The Science Behind Why Left Handed Pitchers Have An Advantage


Left Handed Pitcher

From Sandy Koufax to Clayton Kershaw, left-handed pitchers have dominated the game of baseball at the major league level since the beginning. Their ability to control the ball through various pitches is unmatched and can lead to the discussion of how much better a left-handed pitcher is versus a right-handed pitcher. 

Traditionally, left-handed pitchers have an advantage over right-handed pitchers simply because most batters have not faced as many left-handed throwers in their lifetime to adequately adjust to seeing the pitches coming out of a left hand.

However, there is more than one way to look at this puzzle. The nurture argument states that simple statistics show batters generally face fewer left-handed pitchers. Therefore, they do not have as much practice hitting against them. But, there is also the nature argument, where the brain and its ability to decipher and discern spatial thinking favors those who are left-hand dominant.

The Nurture Argument For Left-Handed Pitchers Having an Advantage

For the nurture argument, simple statistics and common thinking can best explain why it appears left-handed pitchers have an advantage in baseball. In the world, around 10% of the population is defined as being “left-handed,” meaning this percentage of the population writes left-handed, throws left-handed, eats with their left hand, and so on. 

When it comes to sports, practice makes perfect; therefore, because there are fewer left-handed people in the world, there are fewer left-handed pitchers for players to practice against. (Source: Science Daily)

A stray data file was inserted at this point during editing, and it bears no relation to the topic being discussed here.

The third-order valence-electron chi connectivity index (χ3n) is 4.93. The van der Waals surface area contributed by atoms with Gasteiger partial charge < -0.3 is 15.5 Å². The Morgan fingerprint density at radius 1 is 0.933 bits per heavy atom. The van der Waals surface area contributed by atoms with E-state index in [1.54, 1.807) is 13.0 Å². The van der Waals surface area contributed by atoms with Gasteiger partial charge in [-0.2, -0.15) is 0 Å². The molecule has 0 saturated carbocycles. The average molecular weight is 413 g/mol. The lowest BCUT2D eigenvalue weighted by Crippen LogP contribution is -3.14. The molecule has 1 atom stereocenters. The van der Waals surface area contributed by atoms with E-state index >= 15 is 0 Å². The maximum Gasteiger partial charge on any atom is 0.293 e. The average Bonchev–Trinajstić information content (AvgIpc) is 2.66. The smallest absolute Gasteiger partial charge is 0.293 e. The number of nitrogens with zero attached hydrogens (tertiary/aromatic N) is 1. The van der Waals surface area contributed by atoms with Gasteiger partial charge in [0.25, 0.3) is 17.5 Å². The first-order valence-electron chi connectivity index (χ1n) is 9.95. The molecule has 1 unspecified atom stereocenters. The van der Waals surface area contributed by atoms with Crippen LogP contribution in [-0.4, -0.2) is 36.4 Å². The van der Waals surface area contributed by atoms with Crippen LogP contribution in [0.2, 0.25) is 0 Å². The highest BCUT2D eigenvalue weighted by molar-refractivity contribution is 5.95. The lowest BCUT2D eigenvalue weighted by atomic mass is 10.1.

Along with this argument is the fact that most baseball players are accustomed to seeing the baseball coming out of a right-handed pitcher’s hand. The advantage left-handed pitchers have can simply be determined by the fact that most hitters have not seen as many left-handed pitchers.

Take a game of tennis, for example: with a majority of players being right-handed, serves tend to travel to the opponent’s left side. This means the opponent has to use their backhand swing, which is a notably weaker attack. But, if the opponent were left-handed, the serve would actually be going to their forearm attack.

The Nature Argument For Left-Handed Pitchers Having an Advantage

The nature argument is a bit more complicated and more scientific than the nurture argument. To explain the nature argument, a little background information on how the brain functions is necessary.

The human brain is split into two hemispheres: the left and the right hemisphere. The left side of the human brain controls the right side’s motor skills and the right visual field, while the right side of the brain controls the left side’s motor skills and the left visual field. 

But the most critical distinction between the two sides of the brain is their functionality when it comes to spatial awareness. The right side of the brain is mainly responsible for the spatial awareness of the person, along with the dimensions that a person sees.

Spatial awareness is important because, by definition, it is how well a person can be aware of their proximity to another person or object; this allows left-handed people to have a greater awareness of how people and things are moving in relation to themselves.

To tie things together in the nature argument, we have to study how brains vary in left- and right-handed people. Studies have shown that left-handed people and right-handed people actually do have different brains and use them in unique ways. 

Left-handed people tend to use the right side of their brain more than right-handed people. And, as we just mentioned, the right side of the brain is the side that tends to have more spatial awareness and dimension gathering. 

Therefore, left-handed pitchers have a spatial and dimension advantage over right-handed pitchers. 

Are Lefties or Righties Better at Pitching?

So how does the science behind the nature and nurture arguments stack up to actual baseball stats and are left-handed pitchers better than their right-handed counterparts?